It is interesting to study the unique interlaminar morphology for 5228E sample [8, 9]. It is, at the first look (Figure 1), nothing new except for the phase-decomposed and -inversed granular structure usually observed for the reaction induced decomposition reaction [3,4,5]: the epoxy-rich particles are coated by continuous thermoplastic (PAEK) thin films, which were previously chemically etched away for the SEM study. Furthermore, the granular structure was slightly penetrated into the graphite plies, establishing an inter-anchored boundary between the co-continuous granular structure and graphite ply impregnated with the pure epoxy. Because of the inter-anchoring effect, crack propagation resistant was significantly with a complicated fiber pull-out process (Figure 2). The PAEK is a thermoplastic toughening component developed in China.

(a) Phase-inversed granular morphology of a cast (b) Interlaminar morphology of Ex-situ sample Fig 1. 5228E as bulk cast and in the laminate. In both cases, the thermoplastic continuous phase (PAEK) was chemically etched away.

Fig 2. Representative of fiber pull-out after GIC test

To establish and control the characteristic interlaminar morphology (Fig. 1a), TTT diagram (Temperature-Time-Transformation) was constructed for 5228E from the contours of the logarithmic time to gel and to vitrify as a function of the reaction temperature shown in Figure 3a [10]. Basically, the diagram is based on the gelation model and vitrification model, respectively. It shows the relationship between the characteristic temperatures including Tg0, Tggel and Tg, behind them there is the polymeric structure established, and the processing conditions in dependence of temperature and time. The characteristic Ex-situ interlaminar morphology can only be produced if the interfacial diffusion, the curing reaction, the reaction-induced phase separation and the resin impregnation process are well understood as a competitive process and optimum controlled [11]. For example, the traditional cure process of 130C/0.5h+ 180C/2h+200C/2h was altered to 130C/1h+180C/2h+200C/2h (Figure 3b) in order to control the diffusion depth of the low-molecular epoxy component into the thermoplastic PAEK. The morphological investigation reveals that the control was successful. As shown in Figure 4, a phase separated and inversed co-continuous morphology was set up with the controlled diffusion depth [12].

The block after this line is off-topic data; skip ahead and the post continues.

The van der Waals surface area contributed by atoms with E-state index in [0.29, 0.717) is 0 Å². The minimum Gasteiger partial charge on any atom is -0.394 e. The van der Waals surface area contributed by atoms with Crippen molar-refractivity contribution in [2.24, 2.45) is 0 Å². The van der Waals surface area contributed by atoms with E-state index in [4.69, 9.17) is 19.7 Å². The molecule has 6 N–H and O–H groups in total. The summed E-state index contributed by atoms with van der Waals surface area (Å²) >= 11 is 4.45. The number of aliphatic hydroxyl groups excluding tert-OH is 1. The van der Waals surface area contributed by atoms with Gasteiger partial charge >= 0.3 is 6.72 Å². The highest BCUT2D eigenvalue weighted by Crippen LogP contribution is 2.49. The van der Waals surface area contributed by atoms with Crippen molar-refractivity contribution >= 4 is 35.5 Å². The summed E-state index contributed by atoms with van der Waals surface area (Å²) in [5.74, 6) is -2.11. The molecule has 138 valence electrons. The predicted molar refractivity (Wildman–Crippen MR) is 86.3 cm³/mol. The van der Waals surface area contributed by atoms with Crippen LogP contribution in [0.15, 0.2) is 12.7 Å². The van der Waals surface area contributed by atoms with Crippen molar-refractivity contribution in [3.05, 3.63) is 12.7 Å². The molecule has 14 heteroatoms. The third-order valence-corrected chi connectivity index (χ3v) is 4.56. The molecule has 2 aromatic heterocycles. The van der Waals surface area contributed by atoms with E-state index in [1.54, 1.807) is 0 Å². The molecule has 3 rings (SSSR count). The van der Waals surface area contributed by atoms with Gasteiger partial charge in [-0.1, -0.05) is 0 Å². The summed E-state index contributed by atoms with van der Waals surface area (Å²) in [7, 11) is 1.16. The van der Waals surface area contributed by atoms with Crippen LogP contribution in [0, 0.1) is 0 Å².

250 200
220 200
vitrification alpha=0.3 alpha=0.4539 alpha=0.7 Tg0 Tg gelation points

180 160

Temperature( )

150 100 50 0 -50 6 8

140 120 100 80 60 40 20 0

0.5

10 12 14 16 18 20 22

10

lnt(s)

(a) TTT diagram of 5228E

ln(tgel/s) (b) Comparison of the optimized and traditional cure cycle

Fig. 3 TTT diagram and the cure cycles for 5228E

Pressure load (Mpa)

Temperature( )

Experment points Fitting gel line Traditional cure process Optimized cure process Presure line

1 . 0

(a) t30min (traditional) (b) t60min (optimized) Fig. 4 Phase morphology of laminated resin model at different cure cycles corresponding to Fig. 3b